COMMENT: Sorry, Louis, but Scholesy hasn't plucked this one out of thin air.
Manchester United manager Louis van Gaal may be "very irritated" by claims of tension between himself and his assistant, Ryan Giggs. But Paul Scholes, on duty with BT Sport, wasn't indulging in conjecture when declaring his former United teammate is getting itchy feet.
Scholes and Giggs are no distant acquaintances. They own a club together (Salford City), they sit on the same board, they hire and fire managers - and scout and sign players. It's reasonable to assume the pair have discussed working under Van Gaal and the Welshman's own managerial ambitions.
It's claimed Giggs is "furious" with Scholes for making his remarks on the eve for Wednesday's win at Newcastle United. But his good friend was doing the right thing, providing a proper, independent insight on what is happening at Old Trafford.
Then came the video. The non-celebration. And the contrast with Van Gaal and the Dutch contingent jumping for joy at Ashley Young's late winner. Had LVG just silenced Giggs' halftime protests?
The reaction to a barely 5 second sequence has been overblown. It's difficult to see how you can read anything negative into Van Gaal's tapping of Giggs' cheek. Indeed, many United fans, frustrated by the Dutchman's usual stone-faced demeanour will have welcomed a show of real passion from the manager (still managing to keep hold of that damn clipboard).
But Scholes' comments deserve greater scrutiny. Not the least in a week when Brian McClair has left the club to take up a directorship with the Scottish FA. After David Moyes' backroom clearout, plus the departures of senior players like Nemanja Vidic and Rio Ferdinand, Giggs, particularly in terms of on-field staff, is just about the last link between the present and the Sir Alex Ferguson era. Over the last 12 months, Carrington, in terms of personnel, has been completely transformed - as has the football.
Which is where Scholes was hitting on a crucial point. Giggs "wants to be a manager", he says. He has his ideas about the way the game is played and if they can't be fulfilled working under Van Gaal, he won't hang around.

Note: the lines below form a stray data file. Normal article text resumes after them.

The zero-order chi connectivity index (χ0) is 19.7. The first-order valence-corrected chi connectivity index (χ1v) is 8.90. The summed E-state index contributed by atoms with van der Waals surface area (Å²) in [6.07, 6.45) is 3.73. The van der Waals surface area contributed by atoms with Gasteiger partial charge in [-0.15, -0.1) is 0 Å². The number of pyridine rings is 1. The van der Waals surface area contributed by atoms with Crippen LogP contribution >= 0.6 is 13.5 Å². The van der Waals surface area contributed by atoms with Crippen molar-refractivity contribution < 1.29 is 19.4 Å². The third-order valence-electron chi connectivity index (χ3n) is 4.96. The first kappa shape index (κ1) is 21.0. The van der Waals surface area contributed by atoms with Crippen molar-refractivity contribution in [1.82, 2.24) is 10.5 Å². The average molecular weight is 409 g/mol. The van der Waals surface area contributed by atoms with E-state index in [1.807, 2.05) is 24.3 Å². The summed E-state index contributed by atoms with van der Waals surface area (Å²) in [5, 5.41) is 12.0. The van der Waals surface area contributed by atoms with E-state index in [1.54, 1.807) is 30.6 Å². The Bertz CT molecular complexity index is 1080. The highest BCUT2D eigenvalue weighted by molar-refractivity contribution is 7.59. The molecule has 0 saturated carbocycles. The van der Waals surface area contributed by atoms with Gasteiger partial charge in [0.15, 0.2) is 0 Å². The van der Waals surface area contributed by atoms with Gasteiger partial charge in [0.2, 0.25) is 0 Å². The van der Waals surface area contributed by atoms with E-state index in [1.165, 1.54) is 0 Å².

When Giggs took charge for those last three games last season, he kicked off his mini-reign, declaring: "I want to see goals, tackles, players taking players on and getting the crowd up. I want the passion that should come with being a Manchester United player.
"I want players to play with speed and tempo and be brave with imagination, all the things that are expected of a Manchester United player."
Compare those words, that philosophy, with Van Gaal's comments just last week about taking the risk OUT of their passing. The possession style may be entertaining for fans at the Nou Camp or Allianz Arena, but it's not the 'Manchester United way' - and not how Giggs views the game.
Angel di Maria could be the flashpoint.
Di Maria is a Manchester United player. A talent worthy of the No7 shirt. But is he a Van Gaal player?
You can just imagine Giggs' frustration, seeing the Argentine suffer, even humiliated, in the past week as he's been hooked by Van Gaal. The former No11 has stated he sees a lot of himself in the record signing.
If United were playing with the "passion and speed" Giggs espoused last season, would Di Maria be suffering so woefully as he is today?
United need to be careful, as Di Maria's sudden decline is alarming - and is reminiscent of his final year at Real Madrid. In Madrid he felt undervalued, particularly by president Florentino Perez.
In terms of personality, Perez's equivalent at United is Van Gaal and hooking Di Maria at halftime against Sunderland and inside the hour at Newcastle United will not have gone down well. We're not talking about a youth teamer here, but someone who has won the Champions League and La Liga. And a player who, at this stage, needs more carrot than stick.
His family are still recovering from an attempted home invasion and he's also in the middle of Van Gaal's row with his agent, Jorge Mendes. You'd like to think the football pitch could be an escape for Di Maria, but instead he's become part of the problem as United have lurched and laboured through games.
Opta stats claim Van Gaal has played Di Maria in SEVEN different positions this season. Could you see Sir Alex doing the same with Andrei Kanchelskis or Cristiano Ronaldo in their first seasons in England?
You fancy Giggs, in the traditions of Fergie, playing Di Maria on the left flank, sticking Luke Shaw behind him and telling the Argie to just get on with it. It sounds simple, but football doesn't always have to be complicated, especially when you have the talent of Di Maria.
But at United, its Louis van Gaal's team and it's his system. Di Maria must adapt to his (seven) ways.
And for the moment, it appears so does Giggs, a real United man, but for how long?